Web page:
FAIRFIELD — Sometimes the sound of police knocking on one’s door is cause for concern.
But tonight, for many families throughout town, it will be a cause for celebration and thanks.
That’s because, for the sixth year in a row, Fairfield police officers will be wearing their uniforms, Santa Claus hats and wide smiles as they distribute presents to children in need throughout the community.
Officer Shanna Blodgett said that since the economic downturn, she has seen an increased need in the community as residents of Fairfield struggle to pay their bills.
Blodgett said she’s been touched by the reaction of families, including one mother who, she said, had an “overwhelming emotional response.”
“You could tell that she had a little bit of relief that she was able to give something to her children that year,” Blodgett said.
The program, Cops Care for Kids, has survived for six years, thanks in part to the generosity of Detective Sgt. Kingston Paul, a 17-year veteran of the force.
When Paul started the program, officers distributed stuffed animals to about 40 children.
This year, 226 children identified through the local school district each will receive a stuffed animal and two presents, such as coloring books, dolls or small toys.
Paul said that both the families and the officers themselves benefit from the experience.
“There’s wet eyes during the night, believe me,” Paul said.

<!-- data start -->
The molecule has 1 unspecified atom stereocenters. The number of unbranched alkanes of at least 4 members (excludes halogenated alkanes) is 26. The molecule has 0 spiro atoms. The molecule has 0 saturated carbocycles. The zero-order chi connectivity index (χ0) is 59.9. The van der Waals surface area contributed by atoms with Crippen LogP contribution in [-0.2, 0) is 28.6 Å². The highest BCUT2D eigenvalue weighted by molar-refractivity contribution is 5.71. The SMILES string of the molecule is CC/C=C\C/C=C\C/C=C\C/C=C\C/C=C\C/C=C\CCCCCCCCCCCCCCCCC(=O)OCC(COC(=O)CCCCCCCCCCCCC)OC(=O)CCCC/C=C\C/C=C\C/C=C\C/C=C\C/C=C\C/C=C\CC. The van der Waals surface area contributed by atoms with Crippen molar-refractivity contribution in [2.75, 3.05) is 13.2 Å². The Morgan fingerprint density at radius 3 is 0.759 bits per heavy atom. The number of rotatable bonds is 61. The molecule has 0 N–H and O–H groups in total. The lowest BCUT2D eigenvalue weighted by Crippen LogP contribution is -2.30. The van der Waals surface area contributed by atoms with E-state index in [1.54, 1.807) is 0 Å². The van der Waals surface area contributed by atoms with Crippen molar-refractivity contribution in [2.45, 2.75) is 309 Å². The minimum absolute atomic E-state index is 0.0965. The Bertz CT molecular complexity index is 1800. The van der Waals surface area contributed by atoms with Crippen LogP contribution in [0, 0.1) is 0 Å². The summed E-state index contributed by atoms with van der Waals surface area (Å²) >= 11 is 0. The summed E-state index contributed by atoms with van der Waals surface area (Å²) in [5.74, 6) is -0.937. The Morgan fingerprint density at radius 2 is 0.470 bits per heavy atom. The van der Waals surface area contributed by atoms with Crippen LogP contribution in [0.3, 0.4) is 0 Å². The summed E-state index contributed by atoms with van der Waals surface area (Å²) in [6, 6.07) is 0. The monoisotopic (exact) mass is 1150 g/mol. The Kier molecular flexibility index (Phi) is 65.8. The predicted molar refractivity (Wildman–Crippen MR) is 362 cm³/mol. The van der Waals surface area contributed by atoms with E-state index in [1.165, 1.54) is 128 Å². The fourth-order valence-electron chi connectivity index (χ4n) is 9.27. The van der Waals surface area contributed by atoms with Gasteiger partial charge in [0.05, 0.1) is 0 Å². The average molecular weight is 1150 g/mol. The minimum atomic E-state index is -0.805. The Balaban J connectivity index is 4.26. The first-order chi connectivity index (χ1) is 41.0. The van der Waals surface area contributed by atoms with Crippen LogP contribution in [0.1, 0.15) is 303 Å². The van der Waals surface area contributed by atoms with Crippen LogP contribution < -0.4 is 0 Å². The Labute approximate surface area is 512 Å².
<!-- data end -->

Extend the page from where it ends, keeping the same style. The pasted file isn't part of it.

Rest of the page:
The program also has the practical benefit of helping to improve overall relationships between officers and the community, Paul said.
The large majority of the funding for the program comes out of the pockets of the officers themselves.
“We’re here to help people,” Paul said. “That’s what we do. There’s more ways of helping people other than on the job.”
Paul himself declined to discuss the details of funding for the program, but police Chief John Emery said Paul is being modest.
“I and others learned that over the years, Detective Paul was funding the program out of his own pocket,” Emery said.
When Emery learned about Paul’s quiet sacrifice last year, he said he challenged department employees to have $2 deducted from their payroll every week to help fund the program. Emery himself volunteered to donate $10 per week.
As a result the department has raised more than $1,400 for the program this year, Emery said.
Members of the community also donated toys and clothes to the program.
The department is not allowed to solicit donations, but Paul said that it does accept new stuffed animals or presents. The stuffed animals are sometimes given to children at crime scenes.
This year, for the first time, the department also plans to deliver presents that have been collected at the Town Office as part of the town’s Christmas program.
Matt Hongoltz-Hetling — 861-9287